Every night at 5 when Edward and Lavinia Fitzgerald tuck into dinner in their Savannah, Ga., kitchen, they have a guest. Denise Cady chats with the Fitzgeralds about their neighbors and swaps jokes about the weather. She has known Edward and Lavinia, both octogenarians, for two years; to them, she’s like a daughter. The twist? They’ve never seen Ms. Cady in person.
Cady is a telecaregiver who checks in on the Fitzgeralds every evening from 800 miles away in Lafayette, Ind. She’s with a senior home care company, and she joins the couple via a computer monitor set up next to the kitchen table. Thanks to two cameras and several motion detectors wired throughout the Fitzgeralds’ ranch house, she can see a lot more than what’s for dinner – such as if Mr. Fitzgerald has left the burner on, how long Mrs. Fitzgerald has been in the bathroom, and how many times the front door has opened and closed.
Though it may sound like “Big Brother” to some, the video-monitoring service provided by ResCare means peace of mind for Colleen Henry, who began taking care of her mother years ago after Mrs. Fitzgerald sustained a brain injury and, more recently, a broken ankle.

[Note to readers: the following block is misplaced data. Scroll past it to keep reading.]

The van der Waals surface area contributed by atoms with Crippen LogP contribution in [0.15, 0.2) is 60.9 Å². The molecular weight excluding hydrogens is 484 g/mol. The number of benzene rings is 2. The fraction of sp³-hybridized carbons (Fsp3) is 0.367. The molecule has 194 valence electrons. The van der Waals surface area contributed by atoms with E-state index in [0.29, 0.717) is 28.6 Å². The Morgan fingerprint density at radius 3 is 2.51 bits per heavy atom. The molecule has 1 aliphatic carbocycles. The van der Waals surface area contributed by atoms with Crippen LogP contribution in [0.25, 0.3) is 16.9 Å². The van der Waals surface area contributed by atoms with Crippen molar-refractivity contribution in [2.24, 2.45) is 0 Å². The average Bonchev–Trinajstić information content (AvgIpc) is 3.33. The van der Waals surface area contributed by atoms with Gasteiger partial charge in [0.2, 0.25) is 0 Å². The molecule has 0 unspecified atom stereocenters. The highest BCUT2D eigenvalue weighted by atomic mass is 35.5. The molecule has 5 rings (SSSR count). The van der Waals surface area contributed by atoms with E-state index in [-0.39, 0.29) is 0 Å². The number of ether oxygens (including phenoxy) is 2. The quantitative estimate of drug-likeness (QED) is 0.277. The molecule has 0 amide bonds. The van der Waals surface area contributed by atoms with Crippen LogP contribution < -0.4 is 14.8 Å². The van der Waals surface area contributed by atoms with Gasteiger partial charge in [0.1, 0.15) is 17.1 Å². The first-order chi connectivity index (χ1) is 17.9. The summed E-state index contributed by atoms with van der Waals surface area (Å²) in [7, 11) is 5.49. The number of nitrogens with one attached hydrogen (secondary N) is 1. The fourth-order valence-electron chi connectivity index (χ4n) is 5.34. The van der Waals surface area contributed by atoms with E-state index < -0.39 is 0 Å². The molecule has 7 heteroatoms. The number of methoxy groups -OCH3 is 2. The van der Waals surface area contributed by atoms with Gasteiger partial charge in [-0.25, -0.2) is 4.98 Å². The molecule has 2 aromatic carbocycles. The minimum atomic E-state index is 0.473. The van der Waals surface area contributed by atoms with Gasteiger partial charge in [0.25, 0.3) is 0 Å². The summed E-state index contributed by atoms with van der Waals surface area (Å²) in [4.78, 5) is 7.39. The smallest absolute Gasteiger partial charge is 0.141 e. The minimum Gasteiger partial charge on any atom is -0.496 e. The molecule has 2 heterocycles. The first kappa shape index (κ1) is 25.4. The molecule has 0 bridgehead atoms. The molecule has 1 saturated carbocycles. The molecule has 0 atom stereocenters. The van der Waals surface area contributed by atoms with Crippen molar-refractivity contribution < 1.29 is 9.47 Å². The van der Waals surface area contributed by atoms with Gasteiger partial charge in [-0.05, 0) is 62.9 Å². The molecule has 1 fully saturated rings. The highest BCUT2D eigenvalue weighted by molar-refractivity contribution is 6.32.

“She and my dad have required a lot more care, a lot more of my time,” says Ms. Henry, who lives five miles from her parents and brings them dinner every evening. When Henry learned about ResCare’s monitoring service, she thought of it as “a dream come true, and it has been…. I’m so happy to have another pair of eyes.”
This year, the first of 78 million baby boomers hit retirement age, the beginning of a so-called silver tsunami that will revamp America’s demographic profile. People ages 65 and older will grow from 13 percent of the US population to 20 percent by 2050, according to the US Census Bureau, a greater share of seniors than Florida currently has. Just as important, more of them want to spend their golden years at home, whether for reasons of finances, convenience, or a desire for independence.
Seniors’ rising desire to “age in place” is driving innovation, as researchers, businesses, and policymakers scramble to solve new challenges and cater to a booming elderly population.